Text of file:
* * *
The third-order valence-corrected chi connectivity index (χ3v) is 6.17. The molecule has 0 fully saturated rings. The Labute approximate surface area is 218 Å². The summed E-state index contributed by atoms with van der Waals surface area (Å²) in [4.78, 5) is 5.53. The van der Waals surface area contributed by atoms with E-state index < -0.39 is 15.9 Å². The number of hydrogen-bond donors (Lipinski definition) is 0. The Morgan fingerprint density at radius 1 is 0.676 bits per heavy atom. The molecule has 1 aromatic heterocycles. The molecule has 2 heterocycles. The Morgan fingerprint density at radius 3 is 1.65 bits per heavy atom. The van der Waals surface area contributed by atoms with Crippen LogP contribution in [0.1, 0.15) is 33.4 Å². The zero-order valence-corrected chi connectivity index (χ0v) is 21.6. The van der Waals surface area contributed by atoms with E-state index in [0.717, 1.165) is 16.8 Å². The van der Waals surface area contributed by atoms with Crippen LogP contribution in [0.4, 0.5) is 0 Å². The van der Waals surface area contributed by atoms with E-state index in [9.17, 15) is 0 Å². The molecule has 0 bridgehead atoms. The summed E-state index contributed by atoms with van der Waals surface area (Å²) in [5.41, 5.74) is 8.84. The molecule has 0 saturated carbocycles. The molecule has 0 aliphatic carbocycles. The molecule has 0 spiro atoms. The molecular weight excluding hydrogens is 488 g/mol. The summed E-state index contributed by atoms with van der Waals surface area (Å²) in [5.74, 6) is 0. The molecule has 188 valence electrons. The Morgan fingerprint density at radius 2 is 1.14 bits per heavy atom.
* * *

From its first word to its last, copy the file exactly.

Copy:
The third-order valence-corrected chi connectivity index (χ3v) is 6.17. The molecule has 0 fully saturated rings. The Labute approximate surface area is 218 Å². The summed E-state index contributed by atoms with van der Waals surface area (Å²) in [4.78, 5) is 5.53. The van der Waals surface area contributed by atoms with E-state index < -0.39 is 15.9 Å². The number of hydrogen-bond donors (Lipinski definition) is 0. The Morgan fingerprint density at radius 1 is 0.676 bits per heavy atom. The molecule has 1 aromatic heterocycles. The molecule has 2 heterocycles. The Morgan fingerprint density at radius 3 is 1.65 bits per heavy atom. The van der Waals surface area contributed by atoms with Crippen LogP contribution in [0.1, 0.15) is 33.4 Å². The zero-order valence-corrected chi connectivity index (χ0v) is 21.6. The van der Waals surface area contributed by atoms with E-state index in [0.717, 1.165) is 16.8 Å². The van der Waals surface area contributed by atoms with Crippen LogP contribution in [0.4, 0.5) is 0 Å². The van der Waals surface area contributed by atoms with E-state index in [9.17, 15) is 0 Å². The molecule has 0 bridgehead atoms. The summed E-state index contributed by atoms with van der Waals surface area (Å²) in [5.41, 5.74) is 8.84. The molecule has 0 saturated carbocycles. The molecule has 0 aliphatic carbocycles. The molecule has 0 spiro atoms. The molecular weight excluding hydrogens is 488 g/mol. The summed E-state index contributed by atoms with van der Waals surface area (Å²) in [5.74, 6) is 0. The molecule has 188 valence electrons. The Morgan fingerprint density at radius 2 is 1.14 bits per heavy atom.